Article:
About Us

Texas Technology Corporation

Specializing in the Treatment and Disposal of Spent Caustics, Waste Caustics, Toxic Wastes and Other Hazardous Waste Streams

Servicing  Industry Since 1984

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Overview Of TEXOX Process

What Are Spent Caustics?

How Are Spent Caustics Generated?

Properties Of Spent Caustics

Disposal Characteristics Of Spent Caustics

Disposal Alternatives For Spent Caustics

Results Following Treatment

Case History

Tragedy In The Ivory Coast - What Not To Do

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                Texas Technology was founded 1984 to provide wastewater treatment services for industrial and municipal facilities.  Early programs included traditional treatment programs using biological, chemical, and mechanical methods to effectively treat non-hazardous, hazardous, and toxic wastes.  As the generation of hazardous and toxic wastes increased, our technology responded by developing specialized waste treatment programs employing chemical oxidation.  It was determined that chemical oxidation pretreatment provided enhanced performance in most wastewater processes encountered.  Pretreatment programs quickly evolved using peroxides, permanganates, peracids, ozone, and chlorites.  The purpose of chemical oxidation, trademarked as TEXOX, is to eliminate refractory compounds that otherwise cause downstream operational upsets, air quality concerns, and final discharge permit issues.

                Applying TEXOXTM chemical oxidation technology with traditional processes quickly became the hallmark of Texas Technology and the business grew substantially through the early 90's.  During this period, it was apparent that spent caustics continued to pose an immediate hazard to the environment and public health when disposed in open lagoons and in "out-of-sight and out-of-mind" deepwells.  Although deepwells are still legal in selected areas, the risk for acute and chronic poisoning of our biosphere remains one of the greatest threats today.

                In the late 90's, Texas Technology formed a team of professionals to produce modular treatment systems capable of treating a wide range of spent caustics.  The design included a base module capable of accepting add-on modules depending on the type of spent caustic being treated.  For example, the base module is used to treat sulfidic spent caustics with a single oxidizer, whereas, add-on modules include advanced acid oil separation, catalyst addition, and extended reaction dwell for refractory compounds like phenols.  If necessary, a separate vent gas scrubber module is available if the customer does not have a typical vent gas collection system.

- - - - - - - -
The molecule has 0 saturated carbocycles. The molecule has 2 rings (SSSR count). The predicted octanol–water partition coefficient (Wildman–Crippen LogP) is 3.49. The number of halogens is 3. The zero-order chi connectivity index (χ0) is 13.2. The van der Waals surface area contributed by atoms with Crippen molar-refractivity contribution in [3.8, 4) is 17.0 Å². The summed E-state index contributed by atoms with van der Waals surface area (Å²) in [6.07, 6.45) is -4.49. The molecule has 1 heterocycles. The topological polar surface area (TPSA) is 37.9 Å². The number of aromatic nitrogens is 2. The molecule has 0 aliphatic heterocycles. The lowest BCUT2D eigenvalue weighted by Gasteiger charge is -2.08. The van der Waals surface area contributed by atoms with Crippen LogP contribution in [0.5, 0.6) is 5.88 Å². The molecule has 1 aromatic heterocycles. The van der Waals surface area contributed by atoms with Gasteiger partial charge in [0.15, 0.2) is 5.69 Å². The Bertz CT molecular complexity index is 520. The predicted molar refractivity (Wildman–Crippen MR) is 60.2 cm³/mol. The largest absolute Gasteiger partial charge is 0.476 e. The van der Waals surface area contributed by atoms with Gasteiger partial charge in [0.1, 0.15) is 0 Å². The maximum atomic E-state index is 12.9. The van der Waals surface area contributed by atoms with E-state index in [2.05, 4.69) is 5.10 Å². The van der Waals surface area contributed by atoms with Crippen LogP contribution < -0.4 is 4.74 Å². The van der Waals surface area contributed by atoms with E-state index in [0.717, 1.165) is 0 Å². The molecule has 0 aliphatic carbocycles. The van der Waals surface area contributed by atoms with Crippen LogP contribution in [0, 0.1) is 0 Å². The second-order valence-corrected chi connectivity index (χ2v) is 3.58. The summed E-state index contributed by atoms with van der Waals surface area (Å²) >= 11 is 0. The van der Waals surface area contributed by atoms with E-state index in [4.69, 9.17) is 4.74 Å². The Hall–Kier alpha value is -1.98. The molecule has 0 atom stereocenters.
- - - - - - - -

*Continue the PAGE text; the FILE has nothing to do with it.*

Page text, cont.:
The greatest challenge facing Texas Technology was overcoming the cheap cost of deepwell disposal where no treatment is provided.  Unprocessed spent caustics are just pumped into a deep well and basically "stored" indefinitely underground.  But how long is indefinitely?  By contrast, TEXOX must achieve complete destruction of all noxious compounds before recycling or discharging to the receiving watershed without adverse effects.  TEXOX breaks the "cradle-to-grave" chain of responsibility.

                Following the tragic illegal dumping of spent caustics in the Ivory Coast, where dozens of people were killed and tens of thousands of injuries were reported (see tragedy), the World community finally took notice of the problems with spent caustic handling and disposal.  Soon thereafter, the United Nations took action requiring the proper treatment and disposal of these acutely toxic wastes.  Today, most countries have banned deepwell disposal and there is a new World focus on treatment programs first pioneered by Texas Technology.


             The business structure of Texas Technology includes it's employees and other personnel from several specialty companies that come together when needed.  Texas Technology owns and operates the  Applications Laboratory in Pasadena, a suburb of Houston, in the State Of Texas, USA, and is responsible for the TEXOXTM chemical oxidation treatment programs.  To support Texas Technology, additional staffing is contracted from Engineering, Fabrication, and Operations firms that operate under the direct supervision and responsibility of Texas Technology.  The Applications Laboratory is supported by up to 4 employees, Engineering comprises up to 5 employees, fabrication comprises up to 20 employees, and Operations comprises up to 20 employees.  The number of staff assigned to each project is dependent on the size, duration of the project, and the customer's budget.

Texas Technology Applications Laboratory
  Pasadena (Houston), Texas, USA

A brief photo tour .......





Contract Fabrication Shop

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